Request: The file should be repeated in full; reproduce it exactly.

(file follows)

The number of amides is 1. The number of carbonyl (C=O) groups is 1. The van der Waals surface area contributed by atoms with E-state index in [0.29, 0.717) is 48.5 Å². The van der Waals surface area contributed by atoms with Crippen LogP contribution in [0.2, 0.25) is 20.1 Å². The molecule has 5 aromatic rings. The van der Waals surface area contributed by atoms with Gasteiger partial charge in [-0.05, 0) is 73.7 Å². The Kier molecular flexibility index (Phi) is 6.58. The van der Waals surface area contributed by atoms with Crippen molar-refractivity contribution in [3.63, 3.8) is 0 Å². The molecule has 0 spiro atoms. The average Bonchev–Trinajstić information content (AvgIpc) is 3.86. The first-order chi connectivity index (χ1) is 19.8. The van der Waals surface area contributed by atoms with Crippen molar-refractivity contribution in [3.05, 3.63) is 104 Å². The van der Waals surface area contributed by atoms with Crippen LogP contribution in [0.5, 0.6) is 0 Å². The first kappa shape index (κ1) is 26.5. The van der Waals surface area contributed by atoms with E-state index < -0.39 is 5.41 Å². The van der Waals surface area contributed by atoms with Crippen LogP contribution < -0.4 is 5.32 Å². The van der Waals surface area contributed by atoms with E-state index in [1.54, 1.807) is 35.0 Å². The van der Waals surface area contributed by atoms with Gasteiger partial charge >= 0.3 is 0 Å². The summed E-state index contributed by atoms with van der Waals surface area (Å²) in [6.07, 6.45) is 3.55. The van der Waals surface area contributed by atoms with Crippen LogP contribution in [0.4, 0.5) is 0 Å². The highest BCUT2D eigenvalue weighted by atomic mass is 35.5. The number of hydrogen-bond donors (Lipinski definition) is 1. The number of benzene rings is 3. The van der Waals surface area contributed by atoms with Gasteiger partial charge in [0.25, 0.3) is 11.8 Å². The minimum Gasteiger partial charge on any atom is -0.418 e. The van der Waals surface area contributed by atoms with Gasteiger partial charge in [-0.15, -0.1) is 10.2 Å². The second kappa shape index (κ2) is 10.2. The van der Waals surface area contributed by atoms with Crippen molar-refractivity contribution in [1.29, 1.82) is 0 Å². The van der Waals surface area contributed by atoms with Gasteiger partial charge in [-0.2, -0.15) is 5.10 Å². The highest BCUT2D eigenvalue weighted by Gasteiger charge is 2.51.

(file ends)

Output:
The number of amides is 1. The number of carbonyl (C=O) groups is 1. The van der Waals surface area contributed by atoms with E-state index in [0.29, 0.717) is 48.5 Å². The van der Waals surface area contributed by atoms with Crippen LogP contribution in [0.2, 0.25) is 20.1 Å². The molecule has 5 aromatic rings. The van der Waals surface area contributed by atoms with Gasteiger partial charge in [-0.05, 0) is 73.7 Å². The Kier molecular flexibility index (Phi) is 6.58. The van der Waals surface area contributed by atoms with Crippen molar-refractivity contribution in [3.63, 3.8) is 0 Å². The molecule has 0 spiro atoms. The average Bonchev–Trinajstić information content (AvgIpc) is 3.86. The first-order chi connectivity index (χ1) is 19.8. The van der Waals surface area contributed by atoms with Crippen molar-refractivity contribution in [3.05, 3.63) is 104 Å². The van der Waals surface area contributed by atoms with Crippen LogP contribution in [0.5, 0.6) is 0 Å². The first kappa shape index (κ1) is 26.5. The van der Waals surface area contributed by atoms with E-state index < -0.39 is 5.41 Å². The van der Waals surface area contributed by atoms with Crippen LogP contribution < -0.4 is 5.32 Å². The van der Waals surface area contributed by atoms with E-state index in [1.54, 1.807) is 35.0 Å². The van der Waals surface area contributed by atoms with Gasteiger partial charge >= 0.3 is 0 Å². The summed E-state index contributed by atoms with van der Waals surface area (Å²) in [6.07, 6.45) is 3.55. The van der Waals surface area contributed by atoms with Crippen LogP contribution in [0.4, 0.5) is 0 Å². The highest BCUT2D eigenvalue weighted by atomic mass is 35.5. The number of hydrogen-bond donors (Lipinski definition) is 1. The number of benzene rings is 3. The van der Waals surface area contributed by atoms with Gasteiger partial charge in [0.25, 0.3) is 11.8 Å². The minimum Gasteiger partial charge on any atom is -0.418 e. The van der Waals surface area contributed by atoms with Gasteiger partial charge in [-0.15, -0.1) is 10.2 Å². The second kappa shape index (κ2) is 10.2. The van der Waals surface area contributed by atoms with Crippen molar-refractivity contribution in [1.29, 1.82) is 0 Å². The van der Waals surface area contributed by atoms with Gasteiger partial charge in [-0.2, -0.15) is 5.10 Å². The highest BCUT2D eigenvalue weighted by Gasteiger charge is 2.51.